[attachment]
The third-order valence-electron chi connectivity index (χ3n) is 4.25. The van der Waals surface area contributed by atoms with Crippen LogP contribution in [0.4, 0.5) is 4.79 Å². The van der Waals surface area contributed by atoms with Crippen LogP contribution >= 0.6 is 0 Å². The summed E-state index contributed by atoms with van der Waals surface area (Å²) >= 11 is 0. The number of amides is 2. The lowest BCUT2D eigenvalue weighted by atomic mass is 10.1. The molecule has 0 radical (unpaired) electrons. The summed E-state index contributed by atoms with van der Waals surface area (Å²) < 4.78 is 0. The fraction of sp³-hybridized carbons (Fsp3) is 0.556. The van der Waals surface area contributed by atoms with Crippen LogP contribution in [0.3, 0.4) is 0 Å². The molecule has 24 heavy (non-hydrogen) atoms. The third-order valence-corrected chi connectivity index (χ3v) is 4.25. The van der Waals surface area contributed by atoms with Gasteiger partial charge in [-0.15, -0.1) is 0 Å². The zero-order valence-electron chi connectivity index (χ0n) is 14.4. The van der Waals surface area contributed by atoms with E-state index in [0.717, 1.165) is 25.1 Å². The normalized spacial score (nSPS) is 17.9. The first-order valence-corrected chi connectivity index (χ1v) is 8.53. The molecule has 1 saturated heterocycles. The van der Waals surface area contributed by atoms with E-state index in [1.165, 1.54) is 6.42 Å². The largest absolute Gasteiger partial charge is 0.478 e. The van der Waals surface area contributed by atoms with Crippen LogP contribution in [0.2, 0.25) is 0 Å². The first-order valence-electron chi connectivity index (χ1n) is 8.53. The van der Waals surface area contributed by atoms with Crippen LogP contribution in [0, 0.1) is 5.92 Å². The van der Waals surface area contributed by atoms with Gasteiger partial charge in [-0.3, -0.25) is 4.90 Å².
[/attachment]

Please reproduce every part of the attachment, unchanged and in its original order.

The third-order valence-electron chi connectivity index (χ3n) is 4.25. The van der Waals surface area contributed by atoms with Crippen LogP contribution in [0.4, 0.5) is 4.79 Å². The van der Waals surface area contributed by atoms with Crippen LogP contribution >= 0.6 is 0 Å². The summed E-state index contributed by atoms with van der Waals surface area (Å²) >= 11 is 0. The number of amides is 2. The lowest BCUT2D eigenvalue weighted by atomic mass is 10.1. The molecule has 0 radical (unpaired) electrons. The summed E-state index contributed by atoms with van der Waals surface area (Å²) < 4.78 is 0. The fraction of sp³-hybridized carbons (Fsp3) is 0.556. The van der Waals surface area contributed by atoms with Crippen LogP contribution in [0.3, 0.4) is 0 Å². The molecule has 24 heavy (non-hydrogen) atoms. The third-order valence-corrected chi connectivity index (χ3v) is 4.25. The van der Waals surface area contributed by atoms with Gasteiger partial charge in [-0.15, -0.1) is 0 Å². The zero-order valence-electron chi connectivity index (χ0n) is 14.4. The van der Waals surface area contributed by atoms with E-state index in [0.717, 1.165) is 25.1 Å². The normalized spacial score (nSPS) is 17.9. The first-order valence-corrected chi connectivity index (χ1v) is 8.53. The molecule has 1 saturated heterocycles. The van der Waals surface area contributed by atoms with E-state index in [1.165, 1.54) is 6.42 Å². The largest absolute Gasteiger partial charge is 0.478 e. The van der Waals surface area contributed by atoms with Crippen LogP contribution in [0.2, 0.25) is 0 Å². The first-order valence-electron chi connectivity index (χ1n) is 8.53. The van der Waals surface area contributed by atoms with Crippen LogP contribution in [0, 0.1) is 5.92 Å². The van der Waals surface area contributed by atoms with Gasteiger partial charge in [-0.3, -0.25) is 4.90 Å².